Palestinian Who Drove Terrorists to Jerusalem Attack Charged With Involuntary Manslaughter

Border Policewoman Hadar Cohen was killed during the Damascus Gate attack in February and a female colleague of hers was badly wounded.

Israeli border police body-search Palestinian men following an attack by three Palestinian assailants at Damascus Gate, a main entrance to Jerusalem's Old City on February 3, 2016.
AFP

A Palestinian driver who transported three terrorists to the scene of an attack in which a Border Police officer was killed has been charged with involuntary manslaughter.

Hadar Cohen,19, from Or Yehuda, a trainee with the Border Police, was killed when the three Palestinians fired on a patrol at the Jerusalem Old City's Damascus Gate on February 3.

The indictment against the driver, Hamis Salaymeh, 57, of Wadi Joz, was submitted to the Jerusalem District Court on Friday morning. In addition to involuntary manslaughter, Salaymeh was charged with causing injury by negligence and employing illegal workers.

The prosecutor told the court that Salaymeh should have suspected that his passengers could be terrorists.

The charge against Salaymeh is regarded as unusual. In the past, such incidents have resulted in charges of transporting illegal residents. The indictment stated that the terrorists were well-dressed and scented, behavior that is not typical of laborers entering Israel to work, it said.

According to the indictment Salaymeh was asked to transport three residents of Jenin, in the northern West Bank, to Issawiya in Jerusalem via the A-Ram crossing point in the security barrier. The three, who did not have Israeli work permits, agreed to pay him 150 shekels.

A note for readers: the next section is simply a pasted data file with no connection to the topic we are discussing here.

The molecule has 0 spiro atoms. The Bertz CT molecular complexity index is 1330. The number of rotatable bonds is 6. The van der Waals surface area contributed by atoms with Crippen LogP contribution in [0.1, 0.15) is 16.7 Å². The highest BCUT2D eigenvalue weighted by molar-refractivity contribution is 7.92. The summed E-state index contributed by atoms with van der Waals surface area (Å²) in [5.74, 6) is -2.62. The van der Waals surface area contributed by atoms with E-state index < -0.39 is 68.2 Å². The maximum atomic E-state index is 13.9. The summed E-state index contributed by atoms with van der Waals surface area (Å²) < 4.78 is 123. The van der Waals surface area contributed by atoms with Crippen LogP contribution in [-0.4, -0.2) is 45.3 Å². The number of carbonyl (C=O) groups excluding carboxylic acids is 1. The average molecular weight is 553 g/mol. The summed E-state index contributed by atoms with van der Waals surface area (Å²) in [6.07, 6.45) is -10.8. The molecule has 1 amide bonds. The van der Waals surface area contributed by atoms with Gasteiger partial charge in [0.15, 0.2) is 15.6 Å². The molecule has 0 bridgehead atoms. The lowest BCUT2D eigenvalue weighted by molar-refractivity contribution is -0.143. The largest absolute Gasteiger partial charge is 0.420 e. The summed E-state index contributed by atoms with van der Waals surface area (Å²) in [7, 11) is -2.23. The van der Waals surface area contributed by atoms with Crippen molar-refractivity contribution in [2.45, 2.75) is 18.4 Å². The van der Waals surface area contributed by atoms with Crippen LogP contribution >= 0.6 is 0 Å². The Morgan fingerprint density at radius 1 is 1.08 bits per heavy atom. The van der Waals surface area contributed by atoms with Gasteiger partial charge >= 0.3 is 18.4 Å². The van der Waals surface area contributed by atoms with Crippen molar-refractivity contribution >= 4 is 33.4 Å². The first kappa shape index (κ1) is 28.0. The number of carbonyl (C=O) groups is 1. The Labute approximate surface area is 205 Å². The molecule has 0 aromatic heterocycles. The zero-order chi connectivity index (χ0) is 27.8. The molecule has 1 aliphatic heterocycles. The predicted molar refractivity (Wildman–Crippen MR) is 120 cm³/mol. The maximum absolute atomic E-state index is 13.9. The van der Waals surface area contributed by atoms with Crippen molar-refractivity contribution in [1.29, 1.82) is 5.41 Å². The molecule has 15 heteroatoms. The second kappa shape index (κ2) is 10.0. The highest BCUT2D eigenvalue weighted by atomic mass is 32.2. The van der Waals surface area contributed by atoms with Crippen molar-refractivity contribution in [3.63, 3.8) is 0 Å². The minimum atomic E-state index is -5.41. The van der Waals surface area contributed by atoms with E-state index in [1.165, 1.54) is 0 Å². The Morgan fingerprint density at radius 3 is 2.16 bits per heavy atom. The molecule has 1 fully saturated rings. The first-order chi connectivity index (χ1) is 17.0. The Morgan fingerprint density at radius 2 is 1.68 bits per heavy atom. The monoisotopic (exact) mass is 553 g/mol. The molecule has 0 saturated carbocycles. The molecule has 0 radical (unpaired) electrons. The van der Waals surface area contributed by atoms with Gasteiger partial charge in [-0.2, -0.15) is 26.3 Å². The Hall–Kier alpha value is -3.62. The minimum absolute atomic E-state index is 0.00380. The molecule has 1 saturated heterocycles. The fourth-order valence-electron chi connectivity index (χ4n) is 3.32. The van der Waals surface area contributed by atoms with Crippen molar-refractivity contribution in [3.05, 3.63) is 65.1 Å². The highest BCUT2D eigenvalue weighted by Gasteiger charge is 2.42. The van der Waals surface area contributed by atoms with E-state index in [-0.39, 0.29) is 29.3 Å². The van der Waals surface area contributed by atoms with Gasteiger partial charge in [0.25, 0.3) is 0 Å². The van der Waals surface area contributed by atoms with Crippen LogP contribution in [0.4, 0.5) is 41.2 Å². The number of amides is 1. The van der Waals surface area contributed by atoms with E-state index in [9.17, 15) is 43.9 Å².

He waited for them near the barrier in Beit Hanina. The three, each of whom was carrying a bulging bag, climbed over the barrier using a rope and met Salaymeh at the appointed spot. He then drove them to Jerusalem's Issawiya neighborhood and left them there.

After leaving the car, the three made their way to the Damascus Gate, according to the indictment. There, two of them sat on a bench, while the third hid out of sight nearby. The two on the bench aroused the suspicion of the members of the Border Police unit, who went over to them and asked them to identify themselves.

At that point, one of the two pulled out a Carl Gustav rifle from under his coat. One of the policemen managed to deflect the rifle and shot the Palestinian. At the same time, the second terrorist pulled out a knife and managed to stab one of the policewomen repeatedly until he too was shot.

The third terrorist then stepped out of his hiding place holding another rifle and shot Cohen, who was standing behind her comrades. The incident ended with Cohen and the three terrorists dead and the second policewoman in a serious condition with stab wounds.

The prosecution claimed that Salaymeh's negligence had led to the death of Cohen and the wounding of her fellow policewoman.

"The accused was negligent because he should have suspected that the residents of the territories who he transported might be terrorists planning an attack in which civilians could be killed," the prosecutor said.

"Nevertheless, he drove them into Jerusalem and dropped them off in one of its neighborhoods."

 The indictment also accused Salaymeh of driving illegal residents from Jerusalem to Tel Aviv in March, following the Damascus Gate attack.